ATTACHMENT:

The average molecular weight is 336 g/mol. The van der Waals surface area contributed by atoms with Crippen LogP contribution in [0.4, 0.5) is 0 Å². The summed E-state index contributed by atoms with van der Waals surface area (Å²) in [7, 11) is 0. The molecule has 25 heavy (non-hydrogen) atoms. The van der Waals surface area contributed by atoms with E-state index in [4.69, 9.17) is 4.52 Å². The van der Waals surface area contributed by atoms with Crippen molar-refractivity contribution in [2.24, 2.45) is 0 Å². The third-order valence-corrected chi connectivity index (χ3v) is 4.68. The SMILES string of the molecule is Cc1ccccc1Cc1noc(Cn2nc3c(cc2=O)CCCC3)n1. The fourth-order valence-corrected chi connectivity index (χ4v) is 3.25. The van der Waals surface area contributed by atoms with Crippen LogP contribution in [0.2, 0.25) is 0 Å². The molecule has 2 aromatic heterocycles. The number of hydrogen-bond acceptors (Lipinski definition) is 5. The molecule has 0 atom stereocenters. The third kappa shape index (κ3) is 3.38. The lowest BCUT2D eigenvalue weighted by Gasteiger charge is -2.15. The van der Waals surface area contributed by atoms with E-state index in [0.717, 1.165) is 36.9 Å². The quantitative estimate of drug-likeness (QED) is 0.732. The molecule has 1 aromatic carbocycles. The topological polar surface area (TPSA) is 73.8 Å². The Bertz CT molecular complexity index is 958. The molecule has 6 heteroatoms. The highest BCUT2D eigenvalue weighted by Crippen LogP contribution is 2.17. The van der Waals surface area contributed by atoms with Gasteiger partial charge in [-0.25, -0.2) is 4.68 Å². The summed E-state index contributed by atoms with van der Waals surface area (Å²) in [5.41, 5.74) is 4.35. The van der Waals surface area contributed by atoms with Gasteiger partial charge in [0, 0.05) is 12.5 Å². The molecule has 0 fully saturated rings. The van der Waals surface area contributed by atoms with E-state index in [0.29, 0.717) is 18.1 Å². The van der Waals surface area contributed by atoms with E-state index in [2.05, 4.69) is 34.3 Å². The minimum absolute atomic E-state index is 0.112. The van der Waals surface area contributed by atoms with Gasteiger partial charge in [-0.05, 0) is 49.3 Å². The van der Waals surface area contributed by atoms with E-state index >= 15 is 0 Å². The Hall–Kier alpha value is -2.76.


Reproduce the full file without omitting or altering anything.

The average molecular weight is 336 g/mol. The van der Waals surface area contributed by atoms with Crippen LogP contribution in [0.4, 0.5) is 0 Å². The summed E-state index contributed by atoms with van der Waals surface area (Å²) in [7, 11) is 0. The molecule has 25 heavy (non-hydrogen) atoms. The van der Waals surface area contributed by atoms with E-state index in [4.69, 9.17) is 4.52 Å². The van der Waals surface area contributed by atoms with Crippen molar-refractivity contribution in [2.24, 2.45) is 0 Å². The third-order valence-corrected chi connectivity index (χ3v) is 4.68. The SMILES string of the molecule is Cc1ccccc1Cc1noc(Cn2nc3c(cc2=O)CCCC3)n1. The fourth-order valence-corrected chi connectivity index (χ4v) is 3.25. The van der Waals surface area contributed by atoms with Crippen LogP contribution in [0.2, 0.25) is 0 Å². The molecule has 2 aromatic heterocycles. The number of hydrogen-bond acceptors (Lipinski definition) is 5. The molecule has 0 atom stereocenters. The third kappa shape index (κ3) is 3.38. The lowest BCUT2D eigenvalue weighted by Gasteiger charge is -2.15. The van der Waals surface area contributed by atoms with E-state index in [0.717, 1.165) is 36.9 Å². The quantitative estimate of drug-likeness (QED) is 0.732. The molecule has 1 aromatic carbocycles. The topological polar surface area (TPSA) is 73.8 Å². The Bertz CT molecular complexity index is 958. The molecule has 6 heteroatoms. The highest BCUT2D eigenvalue weighted by Crippen LogP contribution is 2.17. The van der Waals surface area contributed by atoms with Gasteiger partial charge in [-0.25, -0.2) is 4.68 Å². The summed E-state index contributed by atoms with van der Waals surface area (Å²) in [5.41, 5.74) is 4.35. The van der Waals surface area contributed by atoms with Gasteiger partial charge in [0, 0.05) is 12.5 Å². The molecule has 0 fully saturated rings. The van der Waals surface area contributed by atoms with E-state index in [0.29, 0.717) is 18.1 Å². The van der Waals surface area contributed by atoms with E-state index in [2.05, 4.69) is 34.3 Å². The minimum absolute atomic E-state index is 0.112. The van der Waals surface area contributed by atoms with Gasteiger partial charge in [-0.05, 0) is 49.3 Å². The van der Waals surface area contributed by atoms with E-state index >= 15 is 0 Å². The Hall–Kier alpha value is -2.76.